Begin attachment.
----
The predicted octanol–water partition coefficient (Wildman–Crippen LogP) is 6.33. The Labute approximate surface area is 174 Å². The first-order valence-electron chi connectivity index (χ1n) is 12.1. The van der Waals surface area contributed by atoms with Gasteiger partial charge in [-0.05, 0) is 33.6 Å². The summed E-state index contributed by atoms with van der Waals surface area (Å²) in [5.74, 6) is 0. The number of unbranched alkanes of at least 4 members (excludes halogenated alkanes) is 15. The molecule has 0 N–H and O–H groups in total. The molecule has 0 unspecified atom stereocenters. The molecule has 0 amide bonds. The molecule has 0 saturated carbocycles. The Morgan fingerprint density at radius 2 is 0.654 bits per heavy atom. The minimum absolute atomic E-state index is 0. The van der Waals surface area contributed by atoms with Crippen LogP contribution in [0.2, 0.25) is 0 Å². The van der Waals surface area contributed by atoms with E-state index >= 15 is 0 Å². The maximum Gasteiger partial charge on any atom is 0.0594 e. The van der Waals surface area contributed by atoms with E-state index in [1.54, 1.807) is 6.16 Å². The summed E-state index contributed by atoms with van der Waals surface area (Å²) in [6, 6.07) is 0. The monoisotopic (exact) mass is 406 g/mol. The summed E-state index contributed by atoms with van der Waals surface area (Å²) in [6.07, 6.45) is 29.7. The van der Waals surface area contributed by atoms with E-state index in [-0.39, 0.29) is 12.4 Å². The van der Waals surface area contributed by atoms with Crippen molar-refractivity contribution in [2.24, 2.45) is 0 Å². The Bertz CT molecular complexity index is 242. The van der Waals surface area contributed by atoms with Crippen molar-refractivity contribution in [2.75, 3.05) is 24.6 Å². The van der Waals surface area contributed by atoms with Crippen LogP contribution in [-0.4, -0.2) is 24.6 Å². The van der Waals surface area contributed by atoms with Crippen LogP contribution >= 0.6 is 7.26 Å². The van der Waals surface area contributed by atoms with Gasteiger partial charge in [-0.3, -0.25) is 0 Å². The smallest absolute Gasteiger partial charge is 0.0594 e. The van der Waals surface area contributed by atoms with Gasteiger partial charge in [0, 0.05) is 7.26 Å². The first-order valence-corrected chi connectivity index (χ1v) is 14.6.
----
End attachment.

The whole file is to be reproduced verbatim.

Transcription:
The predicted octanol–water partition coefficient (Wildman–Crippen LogP) is 6.33. The Labute approximate surface area is 174 Å². The first-order valence-electron chi connectivity index (χ1n) is 12.1. The van der Waals surface area contributed by atoms with Gasteiger partial charge in [-0.05, 0) is 33.6 Å². The summed E-state index contributed by atoms with van der Waals surface area (Å²) in [5.74, 6) is 0. The number of unbranched alkanes of at least 4 members (excludes halogenated alkanes) is 15. The molecule has 0 N–H and O–H groups in total. The molecule has 0 unspecified atom stereocenters. The molecule has 0 amide bonds. The molecule has 0 saturated carbocycles. The Morgan fingerprint density at radius 2 is 0.654 bits per heavy atom. The minimum absolute atomic E-state index is 0. The van der Waals surface area contributed by atoms with Crippen LogP contribution in [0.2, 0.25) is 0 Å². The van der Waals surface area contributed by atoms with E-state index >= 15 is 0 Å². The maximum Gasteiger partial charge on any atom is 0.0594 e. The van der Waals surface area contributed by atoms with E-state index in [1.54, 1.807) is 6.16 Å². The summed E-state index contributed by atoms with van der Waals surface area (Å²) in [6, 6.07) is 0. The monoisotopic (exact) mass is 406 g/mol. The summed E-state index contributed by atoms with van der Waals surface area (Å²) in [6.07, 6.45) is 29.7. The van der Waals surface area contributed by atoms with E-state index in [-0.39, 0.29) is 12.4 Å². The van der Waals surface area contributed by atoms with Crippen molar-refractivity contribution in [2.24, 2.45) is 0 Å². The Bertz CT molecular complexity index is 242. The van der Waals surface area contributed by atoms with Crippen molar-refractivity contribution in [2.75, 3.05) is 24.6 Å². The van der Waals surface area contributed by atoms with Crippen LogP contribution in [-0.4, -0.2) is 24.6 Å². The van der Waals surface area contributed by atoms with Crippen LogP contribution >= 0.6 is 7.26 Å². The van der Waals surface area contributed by atoms with Gasteiger partial charge in [-0.3, -0.25) is 0 Å². The smallest absolute Gasteiger partial charge is 0.0594 e. The van der Waals surface area contributed by atoms with Gasteiger partial charge in [0, 0.05) is 7.26 Å². The first-order valence-corrected chi connectivity index (χ1v) is 14.6.